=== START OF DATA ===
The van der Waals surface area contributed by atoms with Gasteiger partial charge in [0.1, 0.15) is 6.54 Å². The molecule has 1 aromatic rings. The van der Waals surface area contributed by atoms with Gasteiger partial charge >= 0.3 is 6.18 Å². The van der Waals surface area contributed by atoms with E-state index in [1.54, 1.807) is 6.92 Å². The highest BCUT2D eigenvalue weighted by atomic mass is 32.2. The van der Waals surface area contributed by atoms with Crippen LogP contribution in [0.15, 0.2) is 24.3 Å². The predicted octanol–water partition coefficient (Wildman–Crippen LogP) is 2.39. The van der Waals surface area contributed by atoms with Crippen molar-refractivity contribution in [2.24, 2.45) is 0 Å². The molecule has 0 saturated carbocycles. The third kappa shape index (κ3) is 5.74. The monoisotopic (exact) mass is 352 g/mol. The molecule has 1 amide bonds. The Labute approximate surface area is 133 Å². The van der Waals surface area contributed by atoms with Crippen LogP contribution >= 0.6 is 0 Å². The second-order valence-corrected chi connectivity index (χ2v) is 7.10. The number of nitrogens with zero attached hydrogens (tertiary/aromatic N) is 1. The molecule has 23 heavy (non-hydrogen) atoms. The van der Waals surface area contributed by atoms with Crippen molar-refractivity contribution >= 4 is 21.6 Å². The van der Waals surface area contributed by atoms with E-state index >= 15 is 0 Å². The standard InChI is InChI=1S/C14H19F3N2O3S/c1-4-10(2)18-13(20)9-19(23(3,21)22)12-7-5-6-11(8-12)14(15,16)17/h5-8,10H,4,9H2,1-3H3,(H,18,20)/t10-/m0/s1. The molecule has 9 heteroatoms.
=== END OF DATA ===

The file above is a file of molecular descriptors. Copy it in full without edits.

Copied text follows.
The van der Waals surface area contributed by atoms with Gasteiger partial charge in [0.1, 0.15) is 6.54 Å². The molecule has 1 aromatic rings. The van der Waals surface area contributed by atoms with Gasteiger partial charge >= 0.3 is 6.18 Å². The van der Waals surface area contributed by atoms with E-state index in [1.54, 1.807) is 6.92 Å². The highest BCUT2D eigenvalue weighted by atomic mass is 32.2. The van der Waals surface area contributed by atoms with Crippen LogP contribution in [0.15, 0.2) is 24.3 Å². The predicted octanol–water partition coefficient (Wildman–Crippen LogP) is 2.39. The van der Waals surface area contributed by atoms with Crippen molar-refractivity contribution in [2.24, 2.45) is 0 Å². The molecule has 0 saturated carbocycles. The third kappa shape index (κ3) is 5.74. The monoisotopic (exact) mass is 352 g/mol. The molecule has 1 amide bonds. The Labute approximate surface area is 133 Å². The van der Waals surface area contributed by atoms with Crippen LogP contribution >= 0.6 is 0 Å². The second-order valence-corrected chi connectivity index (χ2v) is 7.10. The number of nitrogens with zero attached hydrogens (tertiary/aromatic N) is 1. The molecule has 23 heavy (non-hydrogen) atoms. The van der Waals surface area contributed by atoms with Crippen molar-refractivity contribution >= 4 is 21.6 Å². The van der Waals surface area contributed by atoms with E-state index >= 15 is 0 Å². The standard InChI is InChI=1S/C14H19F3N2O3S/c1-4-10(2)18-13(20)9-19(23(3,21)22)12-7-5-6-11(8-12)14(15,16)17/h5-8,10H,4,9H2,1-3H3,(H,18,20)/t10-/m0/s1. The molecule has 9 heteroatoms.